Malawi players celebrate during their win over Zimbabwe at the Africa Cup of Nations (AFP)
The Flames are appearing at just their third AFCON, and their first since 2010, but they qualified from their group as a best third-placed side after beating Zimbabwe and holding Senegal, the continent's top-ranked team.
Whatever happens against Morocco in Yaounde, their tournament is already a success despite the eyebrow-raising decision to bring in Romanian-born Mario Marinica and demote existing coach Meke Mwase to the role of assistant.
Marinica was appointed Malawi's technical director in November after the Flames failed to make an impact in World Cup qualifying before being put in charge of the team in Cameroon, although the idea is still that Mwase will resume his role as coach after the tournament.
"We have a very good relationship," Marinica told AFP.
"It might sound a little bit unusual but we work extremely well and I believe that after the AFCON I will probably go back as a technical director and will try to help Malawian football become a force to be reckoned with in the years to come."
The immediate short-term goal for Marinica, who moved to England 30 years ago to begin his coaching career, is to plot the downfall of a strong Moroccan side and they can draw confidence from holding Sadio Mane's Senegal 0-0 in the group stage.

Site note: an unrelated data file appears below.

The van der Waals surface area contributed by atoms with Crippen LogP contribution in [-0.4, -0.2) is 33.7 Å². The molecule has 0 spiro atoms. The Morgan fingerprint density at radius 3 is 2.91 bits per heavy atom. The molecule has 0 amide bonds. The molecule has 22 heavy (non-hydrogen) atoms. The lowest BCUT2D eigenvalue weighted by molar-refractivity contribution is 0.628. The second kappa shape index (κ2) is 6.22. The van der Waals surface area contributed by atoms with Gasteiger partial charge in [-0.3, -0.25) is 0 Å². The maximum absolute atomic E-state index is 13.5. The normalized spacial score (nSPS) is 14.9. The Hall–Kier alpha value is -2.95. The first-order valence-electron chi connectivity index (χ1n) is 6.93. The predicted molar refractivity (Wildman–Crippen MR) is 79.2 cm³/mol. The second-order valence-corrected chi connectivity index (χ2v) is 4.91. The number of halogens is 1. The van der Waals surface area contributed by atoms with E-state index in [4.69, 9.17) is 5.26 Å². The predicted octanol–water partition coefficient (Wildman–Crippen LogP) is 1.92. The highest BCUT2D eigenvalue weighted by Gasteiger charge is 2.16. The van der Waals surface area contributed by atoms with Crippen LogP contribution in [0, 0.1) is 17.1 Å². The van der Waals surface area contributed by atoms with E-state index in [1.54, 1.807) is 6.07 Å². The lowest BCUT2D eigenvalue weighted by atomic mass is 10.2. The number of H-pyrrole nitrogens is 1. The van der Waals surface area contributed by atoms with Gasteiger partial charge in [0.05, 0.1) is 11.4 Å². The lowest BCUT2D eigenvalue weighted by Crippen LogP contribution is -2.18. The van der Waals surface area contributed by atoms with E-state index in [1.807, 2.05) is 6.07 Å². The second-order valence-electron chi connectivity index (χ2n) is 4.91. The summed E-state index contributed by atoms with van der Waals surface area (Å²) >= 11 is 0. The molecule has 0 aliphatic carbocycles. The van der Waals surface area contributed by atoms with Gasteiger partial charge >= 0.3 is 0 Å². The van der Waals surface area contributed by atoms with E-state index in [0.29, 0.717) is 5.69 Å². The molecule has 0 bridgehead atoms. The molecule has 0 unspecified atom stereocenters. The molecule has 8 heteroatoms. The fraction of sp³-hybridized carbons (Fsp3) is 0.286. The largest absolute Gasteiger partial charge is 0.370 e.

"So far the team's performance has been absolutely tremendous," he said of a Malawi side largely made up of players based at home or in South Africa.
One of those to catch the eye has been Frank 'Gabadinho' Mhango, the Orlando Pirates striker whose double secured the 2-1 win against Zimbabwe.
"Yes, 'Gaba' was the player who scored two fantastic goals when we needed but throughout the tournament the team has been doing very well," Marinica said.
"Every single one of them has worked extremely hard and they have stood out for their hard work, determination and togetherness."
He believes in the prospect of an upset against a Morocco side ranked 28th in the world –- Malawi are 129th -– but his remit goes beyond Tuesday's game.
- Journeyman -
"Realistically Malawian football has to be revamped and we're starting this revamping process.
"It has to go from grassroots all the way to the top to the Super League, and players and coaches have to change their approach.
"So far I am extremely pleased that everyone seems to be embracing this philosophy, and we hope that next time players will come better prepared physically, tactically, mentally and technically."
Marinica is far from the only journeyman European to have ended up coaching at the Cup of Nations.
He went from Romania to England in 1992 to obtain his coaching badges before his tutor, Leyton Orient manager John Sitton, offered him a job at the London club.
"I worked there for a while and then I moved to lots of other clubs.
"I worked for about 18 years with the FA in a variety of roles and I worked with a number of clubs including Arsenal and Crystal Palace, a little bit with Fulham and Chelsea.
"I worked with clubs in Romania, in Hungary, in Africa, in India. I don't know how many countries I have worked in but I think about 27 if I'm not mistaken."
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